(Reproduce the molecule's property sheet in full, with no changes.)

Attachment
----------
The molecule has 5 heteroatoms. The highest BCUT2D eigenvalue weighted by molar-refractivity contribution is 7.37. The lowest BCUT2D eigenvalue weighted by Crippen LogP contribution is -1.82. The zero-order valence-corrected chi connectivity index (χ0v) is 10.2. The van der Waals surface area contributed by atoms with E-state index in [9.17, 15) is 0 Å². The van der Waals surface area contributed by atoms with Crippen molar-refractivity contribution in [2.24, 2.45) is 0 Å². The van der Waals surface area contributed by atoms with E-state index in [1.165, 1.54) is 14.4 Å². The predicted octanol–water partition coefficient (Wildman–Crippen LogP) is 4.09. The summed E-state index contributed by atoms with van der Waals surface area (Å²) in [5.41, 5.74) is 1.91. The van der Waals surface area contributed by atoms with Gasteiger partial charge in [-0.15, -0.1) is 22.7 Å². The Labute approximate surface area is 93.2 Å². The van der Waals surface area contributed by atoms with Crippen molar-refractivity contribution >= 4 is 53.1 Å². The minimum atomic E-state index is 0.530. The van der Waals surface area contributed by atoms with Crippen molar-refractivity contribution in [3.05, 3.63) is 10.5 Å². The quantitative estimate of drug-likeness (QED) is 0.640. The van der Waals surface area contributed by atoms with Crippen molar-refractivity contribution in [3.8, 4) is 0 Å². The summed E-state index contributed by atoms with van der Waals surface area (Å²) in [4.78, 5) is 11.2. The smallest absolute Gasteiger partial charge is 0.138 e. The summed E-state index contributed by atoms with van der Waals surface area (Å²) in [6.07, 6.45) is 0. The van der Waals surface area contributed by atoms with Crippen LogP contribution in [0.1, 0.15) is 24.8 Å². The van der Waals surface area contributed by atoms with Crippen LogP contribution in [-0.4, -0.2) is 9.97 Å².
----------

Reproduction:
The molecule has 5 heteroatoms. The highest BCUT2D eigenvalue weighted by molar-refractivity contribution is 7.37. The lowest BCUT2D eigenvalue weighted by Crippen LogP contribution is -1.82. The zero-order valence-corrected chi connectivity index (χ0v) is 10.2. The van der Waals surface area contributed by atoms with E-state index in [9.17, 15) is 0 Å². The van der Waals surface area contributed by atoms with Crippen molar-refractivity contribution in [2.24, 2.45) is 0 Å². The van der Waals surface area contributed by atoms with E-state index in [1.165, 1.54) is 14.4 Å². The predicted octanol–water partition coefficient (Wildman–Crippen LogP) is 4.09. The summed E-state index contributed by atoms with van der Waals surface area (Å²) in [5.41, 5.74) is 1.91. The van der Waals surface area contributed by atoms with Gasteiger partial charge in [-0.15, -0.1) is 22.7 Å². The Labute approximate surface area is 93.2 Å². The van der Waals surface area contributed by atoms with Crippen molar-refractivity contribution >= 4 is 53.1 Å². The minimum atomic E-state index is 0.530. The van der Waals surface area contributed by atoms with Crippen molar-refractivity contribution in [3.05, 3.63) is 10.5 Å². The quantitative estimate of drug-likeness (QED) is 0.640. The van der Waals surface area contributed by atoms with Crippen molar-refractivity contribution in [3.8, 4) is 0 Å². The summed E-state index contributed by atoms with van der Waals surface area (Å²) in [4.78, 5) is 11.2. The smallest absolute Gasteiger partial charge is 0.138 e. The summed E-state index contributed by atoms with van der Waals surface area (Å²) in [6.07, 6.45) is 0. The van der Waals surface area contributed by atoms with Crippen LogP contribution in [0.1, 0.15) is 24.8 Å². The van der Waals surface area contributed by atoms with Crippen LogP contribution in [-0.4, -0.2) is 9.97 Å².